Like many other kids, I spent a fair amount of time lying on my back with my feet on the seat of a chair. That was the only way to pretend to be an astronaut. As I got older, I discovered that the Louisville Science Center had a mockup of the Gemini capsule that you could get in. Only one of the two seats was open, and many of the controls were behind plexiglass, but that didn’t matter. There were switches I could switch and no trip was complete without sitting in the capsule for far longer than any normal kid would.
Although the dream of being an astronaut slowly gave way to reality, I never lost my fascination with the spectacle of manned space flight. It seems fitting that, although I never set foot in an astronautics class, I attended the “Cradle of Astronauts.” Purdue University has contributed 22 astronauts to NASA (including two on the current shuttle mission), but the most famous has to be Neil Armstrong. You may have heard of him.
Purdue has buildings on campus named for Gus Grissom and Roger Chaffee, two alum who were tragically killed in the Apollo 1 fire. In 2007, a third astronaut-named building was dedicated. Armstrong Hall stands majestically at the corner of Northwestern and Stadium Avenues — the brick, glass, and steel shaped in such a way as to evoke the thought of flight. On a chilly October morning, I joined hundreds of others to stand in the mud and witness the dedication ceremony. I knew this would be a very memorable moment for me because of the list of speakers. Of course the University’s president and the Dean of the College of Engineering would speak, but also there would be remarks from the most recent man to walk on the moon: Purdue alumnus Gene Cernan. Oh yes, and NEIL EFFING ARMSTRONG!
Neil Armstrong, by all accounts, is just a guy who wants to get the job done and get back to being Neil. For years he has shunned the spotlight, rightly arguing that he was just one man on a team of many who succeeded in the goal of putting humans on the moon. He is reclusive, so it is very rare to get the opportunity to hear him speak, so there was never any doubt that I would go and watch. I don’t even remember what he said, I just remember that the entire time he was speaking I completely geeked out. “OMG! This is Neil Effing Armstrong!”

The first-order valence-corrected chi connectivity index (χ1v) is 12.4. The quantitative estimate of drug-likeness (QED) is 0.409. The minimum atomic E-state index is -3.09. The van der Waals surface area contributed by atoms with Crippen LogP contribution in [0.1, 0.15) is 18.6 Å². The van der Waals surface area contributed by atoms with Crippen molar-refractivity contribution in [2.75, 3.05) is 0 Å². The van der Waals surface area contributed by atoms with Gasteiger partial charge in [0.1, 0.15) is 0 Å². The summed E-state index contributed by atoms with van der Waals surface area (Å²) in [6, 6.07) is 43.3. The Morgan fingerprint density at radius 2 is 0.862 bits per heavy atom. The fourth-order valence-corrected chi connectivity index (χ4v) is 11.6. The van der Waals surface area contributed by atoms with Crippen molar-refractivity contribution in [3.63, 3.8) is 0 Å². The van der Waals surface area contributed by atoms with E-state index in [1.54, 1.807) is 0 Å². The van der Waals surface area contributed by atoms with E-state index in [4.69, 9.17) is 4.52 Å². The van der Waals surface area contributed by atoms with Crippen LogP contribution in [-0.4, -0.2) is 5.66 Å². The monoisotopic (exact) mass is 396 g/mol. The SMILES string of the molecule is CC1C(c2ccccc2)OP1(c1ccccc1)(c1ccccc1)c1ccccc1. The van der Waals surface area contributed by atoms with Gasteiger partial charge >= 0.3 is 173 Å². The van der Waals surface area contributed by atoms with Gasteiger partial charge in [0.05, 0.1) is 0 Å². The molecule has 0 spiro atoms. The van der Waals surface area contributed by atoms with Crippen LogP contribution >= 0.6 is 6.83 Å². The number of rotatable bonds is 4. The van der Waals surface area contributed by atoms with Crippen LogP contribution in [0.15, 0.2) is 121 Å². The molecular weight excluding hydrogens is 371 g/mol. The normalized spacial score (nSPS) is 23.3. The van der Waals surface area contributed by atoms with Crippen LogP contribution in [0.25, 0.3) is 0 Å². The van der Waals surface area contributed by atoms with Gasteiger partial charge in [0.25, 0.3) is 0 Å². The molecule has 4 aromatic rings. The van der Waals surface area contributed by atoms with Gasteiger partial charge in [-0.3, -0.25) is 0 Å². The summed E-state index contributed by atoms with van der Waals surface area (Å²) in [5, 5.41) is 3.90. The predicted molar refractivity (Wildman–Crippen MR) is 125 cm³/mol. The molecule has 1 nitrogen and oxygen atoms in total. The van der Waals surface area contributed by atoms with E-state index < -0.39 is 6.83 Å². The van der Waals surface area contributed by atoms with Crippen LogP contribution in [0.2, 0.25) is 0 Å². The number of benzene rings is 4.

Later that day, the Purdue football team played host to Northwestern. A while back, a tradition what started that I don’t particularly care to partake in. At the end of the third quarter, a guest of some sort will wave a large flag out of the press box window and give some variation of “Hey Boilermaker fans, it’s time to shout!” and then Otis Day and the Knights will regale us with their version of the lively tune while the fans occasionally join in. Well on this particular day, who should be waving the flag but Neil Effing Armstrong! I had no choice but to shout. If Neil Effing Armstrong says to do something, you do it.
On the same note, the football team was losing 14-17 at the end of the third quarter. In the fourth quarter, the Boilermakers scored 21 unanswered points to win 35-17. Clearly the thought process was “hey, this guy walked on the damn moon. The least we can do is win a football game for him.” If only we could get Neil Effing Armstrong to show up to all of the football games.
So later today, we celebrate the 40th anniversary of the Apollo 11 moon landing. Unfortunately, some of us didn’t exist when it happened originally, so we can’t relieve it in our minds. Fortunately, everyone can relive it on the internet. The JFK Presidential Library is re-creating the entire Apollo 11 mission in real time at www.wechoosethemoon.com. You can be sure I’ll be following it closely, and re-living the dreams of my childhood.